Suriname’s vice president inserted himself into a pro soccer match. He’s 60.

Ronnie Brunswijk has been a lot of things over his 60 years. Son of subsistence farmers from one of the poorest regions of one of the poorest nations in the western hemisphere. Handpicked bodyguard of a military dictator. A Robin Hood-type character who was convicted of bank robbery and revered for his handouts to the poor. A convicted drug trafficker in two European countries. Father to at least 50 children, according to the New York Times. And, as of last year, vice president of Suriname.

He also is the owner of a soccer team called Inter Moengotapoe, which competes in the top division of Suriname’s professional ranks. And on Tuesday night (Wednesday AEST) during an international club match, Brunswijk added a new entry to his resume: world’s oldest professional soccer player.

Ronnie Brunswijk prepares to run out for the team he owns at the tender age of 60.Credit:CONCACAF/Youtube

Brunswijk inserted himself into Inter Moengotapoe’s starting line-up against Olimpia of Honduras in the CONCACAF League, the second-tier competition for clubs from North and Central America, plus the Caribbean (though located in South America, Surinamese teams do not compete in that continent’s international tournaments). Wearing No. 61, a tribute to his birth year, he played 54 minutes as a forward alongside his son, Damian, before subbing himself out.

Let’s just say Brunswijk struck a peculiarly imposing presence on the pitch.

At 60, Brunswijk surpassed Japan’s Kazuyoshi Miura, who at 54 still is playing for Yokohama FC. He was born on March 3, 1961, which makes him six months older than CONCACAF itself.

After being singled out to attend boarding school at the age of 10, Brunswijk became a paratrooper for the Surinamese army and eventually became the personal bodyguard to military dictator Desire Bouterse, who assumed control of the tiny South American country in 1980 after a coup. But the two eventually had a falling out over what Brunswijk said was Bouterse’s violent treatment of political opponents, including a community of descendants of enslaved people called Maroons, to which Brunswijk belonged.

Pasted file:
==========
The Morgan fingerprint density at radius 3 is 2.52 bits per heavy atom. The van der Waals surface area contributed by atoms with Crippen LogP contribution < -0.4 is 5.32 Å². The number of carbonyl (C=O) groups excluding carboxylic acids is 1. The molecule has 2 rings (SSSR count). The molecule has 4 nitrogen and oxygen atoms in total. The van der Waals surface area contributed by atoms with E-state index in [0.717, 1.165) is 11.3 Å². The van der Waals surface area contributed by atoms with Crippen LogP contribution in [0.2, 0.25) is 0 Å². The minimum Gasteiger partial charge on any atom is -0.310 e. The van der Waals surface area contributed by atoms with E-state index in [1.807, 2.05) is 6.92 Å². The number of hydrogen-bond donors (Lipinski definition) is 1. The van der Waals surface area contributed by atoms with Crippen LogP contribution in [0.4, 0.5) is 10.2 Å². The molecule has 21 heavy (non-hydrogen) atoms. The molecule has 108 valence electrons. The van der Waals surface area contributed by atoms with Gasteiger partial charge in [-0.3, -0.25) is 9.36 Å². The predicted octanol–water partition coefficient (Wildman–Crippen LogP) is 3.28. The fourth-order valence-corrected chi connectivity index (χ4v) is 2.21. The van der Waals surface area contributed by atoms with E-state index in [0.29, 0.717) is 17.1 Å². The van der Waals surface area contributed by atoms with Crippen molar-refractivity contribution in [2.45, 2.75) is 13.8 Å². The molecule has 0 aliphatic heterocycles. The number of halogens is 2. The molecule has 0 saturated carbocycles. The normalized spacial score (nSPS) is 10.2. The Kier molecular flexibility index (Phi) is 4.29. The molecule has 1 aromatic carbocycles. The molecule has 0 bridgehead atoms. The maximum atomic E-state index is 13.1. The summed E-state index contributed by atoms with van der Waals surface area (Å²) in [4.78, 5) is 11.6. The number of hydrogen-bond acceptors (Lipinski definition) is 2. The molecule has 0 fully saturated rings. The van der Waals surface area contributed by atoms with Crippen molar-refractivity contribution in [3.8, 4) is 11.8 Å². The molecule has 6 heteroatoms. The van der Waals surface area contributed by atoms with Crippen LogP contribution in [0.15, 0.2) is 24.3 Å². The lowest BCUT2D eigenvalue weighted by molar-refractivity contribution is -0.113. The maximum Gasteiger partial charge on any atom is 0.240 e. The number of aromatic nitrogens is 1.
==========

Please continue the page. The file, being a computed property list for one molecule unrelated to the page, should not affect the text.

Eventually, Brunswijk earned a reputation as a Robin Hood of sorts, stealing funds from the government and giving the money to the poor (in a New York Times article from last year, Brunswijk says criminal charges against him were invented by the Bouterse regime and that he made his money from a gold mine). He eventually led a 1200-strong rebel army in Suriname’s devastating six-year civil war, from which the country still is recovering three decades later.

Brunswijk also has been accused of using drug trafficking to fund his cause, and in 1999 a Dutch court convicted him in absentia of operating a cocaine-smuggling ring and handed down a six-year prison sentence. One year later, a French court issued a similar conviction. Brunswijk denied any involvement in drug trafficking in last year’s Times story, saying his wealth comes from timber and gold mining established after the civil war ended in 1992.

Chandrikapersad Santokhi, a former police officer who was tasked with tracking down Brunswijk in the 1980s, became Suriname’s president last year. Brunswijk – who had become a political power player in the country and briefly had been chairman of the country’s National Assembly – was elected vice president after forming a coalition government with Santokhi, becoming the first Maroon person to hold the post.

“Mr Brunswijk has his history. We could look at his history and see that as a barrier,” Santokhi told the Times. “We’re looking forward to a better future, because we are two leaders who have been entrusted to lead this nation together.”

“Everything I have, I give it to the people,” Vice President Ronnie Brunswijk of Suriname told The New York Times last year.Credit:The New York Times

Brunswijk has continued to spread around his wealth to the impoverished Maroon community while also at one point reportedly buying cars for his entire soccer team. After Tuesday’s match, a shirtless Brunswijk even was seen on video handing out cash to the players on the opposing Olimpia team in their locker room, a questionable bit of generosity that has piqued the interest of CONCACAF itself.

“We are extremely concerned at the content of a video circulating on social media which raises potential integrity issues surrounding the CONCACAF League match between Inter Moengotapoe and CD Olimpia,” CONCACAF said in a statement Wednesday. “The matter is being referred to the CONCACAF Disciplinary Committee who will commence a formal investigation and a further update will be provided when that process has concluded.”

While some observers criticised Brunswijk’s actions, the Olimpia players didn’t seem to care.

“It was their choice and did they did what they thought was best for their team. We don’t get involved in that,” defender Johnny Leveron said, per ESPN.

Brunswijk’s presence on the pitch did not give his team any sort of boost: Inter Moengotapoe lost, 6-0. According to the Honduran newspaper Diez, Brunswijk’s international legal situation will prevent him from travelling to Honduras for the return match against Olimpia on Monday.

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